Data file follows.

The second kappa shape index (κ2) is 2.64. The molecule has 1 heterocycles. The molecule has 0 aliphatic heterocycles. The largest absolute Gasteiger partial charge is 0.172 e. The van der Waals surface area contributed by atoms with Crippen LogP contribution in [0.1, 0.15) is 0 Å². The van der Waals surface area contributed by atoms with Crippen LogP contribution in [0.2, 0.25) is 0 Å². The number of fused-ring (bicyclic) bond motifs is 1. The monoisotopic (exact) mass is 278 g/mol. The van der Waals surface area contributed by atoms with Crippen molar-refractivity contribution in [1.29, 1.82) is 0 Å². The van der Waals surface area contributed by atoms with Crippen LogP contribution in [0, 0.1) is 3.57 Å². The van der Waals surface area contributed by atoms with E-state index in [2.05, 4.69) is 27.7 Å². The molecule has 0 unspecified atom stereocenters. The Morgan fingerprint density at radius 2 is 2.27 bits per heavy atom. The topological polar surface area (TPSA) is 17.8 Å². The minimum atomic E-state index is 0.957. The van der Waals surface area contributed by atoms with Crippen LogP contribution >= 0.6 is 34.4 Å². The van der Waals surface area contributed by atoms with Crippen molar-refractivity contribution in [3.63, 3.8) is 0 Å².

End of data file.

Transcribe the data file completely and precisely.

The second kappa shape index (κ2) is 2.64. The molecule has 1 heterocycles. The molecule has 0 aliphatic heterocycles. The largest absolute Gasteiger partial charge is 0.172 e. The van der Waals surface area contributed by atoms with Crippen LogP contribution in [0.1, 0.15) is 0 Å². The van der Waals surface area contributed by atoms with Crippen LogP contribution in [0.2, 0.25) is 0 Å². The number of fused-ring (bicyclic) bond motifs is 1. The monoisotopic (exact) mass is 278 g/mol. The van der Waals surface area contributed by atoms with Crippen molar-refractivity contribution in [1.29, 1.82) is 0 Å². The van der Waals surface area contributed by atoms with Crippen LogP contribution in [0, 0.1) is 3.57 Å². The van der Waals surface area contributed by atoms with E-state index in [2.05, 4.69) is 27.7 Å². The molecule has 0 unspecified atom stereocenters. The Morgan fingerprint density at radius 2 is 2.27 bits per heavy atom. The topological polar surface area (TPSA) is 17.8 Å². The minimum atomic E-state index is 0.957. The van der Waals surface area contributed by atoms with Crippen LogP contribution >= 0.6 is 34.4 Å². The van der Waals surface area contributed by atoms with Crippen molar-refractivity contribution in [3.63, 3.8) is 0 Å².